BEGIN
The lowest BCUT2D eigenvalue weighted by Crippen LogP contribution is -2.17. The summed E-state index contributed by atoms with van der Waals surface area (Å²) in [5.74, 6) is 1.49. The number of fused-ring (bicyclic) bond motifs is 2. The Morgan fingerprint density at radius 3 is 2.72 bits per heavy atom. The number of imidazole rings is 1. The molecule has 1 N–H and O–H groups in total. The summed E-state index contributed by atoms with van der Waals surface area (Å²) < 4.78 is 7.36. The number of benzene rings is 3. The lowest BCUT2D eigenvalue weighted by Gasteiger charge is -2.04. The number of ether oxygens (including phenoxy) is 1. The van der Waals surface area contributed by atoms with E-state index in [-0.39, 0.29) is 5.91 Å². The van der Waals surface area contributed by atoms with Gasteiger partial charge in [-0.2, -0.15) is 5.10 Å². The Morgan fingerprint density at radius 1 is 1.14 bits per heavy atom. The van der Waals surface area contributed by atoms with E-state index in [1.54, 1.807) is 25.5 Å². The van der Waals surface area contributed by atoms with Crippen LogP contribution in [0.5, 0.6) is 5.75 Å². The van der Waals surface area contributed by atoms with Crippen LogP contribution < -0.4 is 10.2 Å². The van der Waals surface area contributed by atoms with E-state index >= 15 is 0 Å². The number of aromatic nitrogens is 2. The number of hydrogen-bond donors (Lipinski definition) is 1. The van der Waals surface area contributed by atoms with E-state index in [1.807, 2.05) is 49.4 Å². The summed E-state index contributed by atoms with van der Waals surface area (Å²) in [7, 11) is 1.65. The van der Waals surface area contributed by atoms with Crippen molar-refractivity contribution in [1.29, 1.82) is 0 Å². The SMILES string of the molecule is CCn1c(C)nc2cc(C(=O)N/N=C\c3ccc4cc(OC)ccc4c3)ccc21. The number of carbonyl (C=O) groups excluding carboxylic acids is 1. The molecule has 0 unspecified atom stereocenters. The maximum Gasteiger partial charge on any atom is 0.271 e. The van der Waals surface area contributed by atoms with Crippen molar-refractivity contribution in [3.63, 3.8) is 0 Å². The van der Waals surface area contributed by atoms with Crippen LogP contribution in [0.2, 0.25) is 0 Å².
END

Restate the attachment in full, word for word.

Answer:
The lowest BCUT2D eigenvalue weighted by Crippen LogP contribution is -2.17. The summed E-state index contributed by atoms with van der Waals surface area (Å²) in [5.74, 6) is 1.49. The number of fused-ring (bicyclic) bond motifs is 2. The Morgan fingerprint density at radius 3 is 2.72 bits per heavy atom. The number of imidazole rings is 1. The molecule has 1 N–H and O–H groups in total. The summed E-state index contributed by atoms with van der Waals surface area (Å²) < 4.78 is 7.36. The number of benzene rings is 3. The lowest BCUT2D eigenvalue weighted by Gasteiger charge is -2.04. The number of ether oxygens (including phenoxy) is 1. The van der Waals surface area contributed by atoms with E-state index in [-0.39, 0.29) is 5.91 Å². The van der Waals surface area contributed by atoms with Gasteiger partial charge in [-0.2, -0.15) is 5.10 Å². The Morgan fingerprint density at radius 1 is 1.14 bits per heavy atom. The van der Waals surface area contributed by atoms with E-state index in [1.54, 1.807) is 25.5 Å². The van der Waals surface area contributed by atoms with Crippen LogP contribution in [0.5, 0.6) is 5.75 Å². The van der Waals surface area contributed by atoms with Crippen LogP contribution < -0.4 is 10.2 Å². The van der Waals surface area contributed by atoms with E-state index >= 15 is 0 Å². The number of aromatic nitrogens is 2. The number of hydrogen-bond donors (Lipinski definition) is 1. The van der Waals surface area contributed by atoms with E-state index in [1.807, 2.05) is 49.4 Å². The summed E-state index contributed by atoms with van der Waals surface area (Å²) in [7, 11) is 1.65. The van der Waals surface area contributed by atoms with Crippen molar-refractivity contribution in [1.29, 1.82) is 0 Å². The SMILES string of the molecule is CCn1c(C)nc2cc(C(=O)N/N=C\c3ccc4cc(OC)ccc4c3)ccc21. The number of carbonyl (C=O) groups excluding carboxylic acids is 1. The molecule has 0 unspecified atom stereocenters. The maximum Gasteiger partial charge on any atom is 0.271 e. The van der Waals surface area contributed by atoms with Crippen molar-refractivity contribution in [3.63, 3.8) is 0 Å². The van der Waals surface area contributed by atoms with Crippen LogP contribution in [0.2, 0.25) is 0 Å².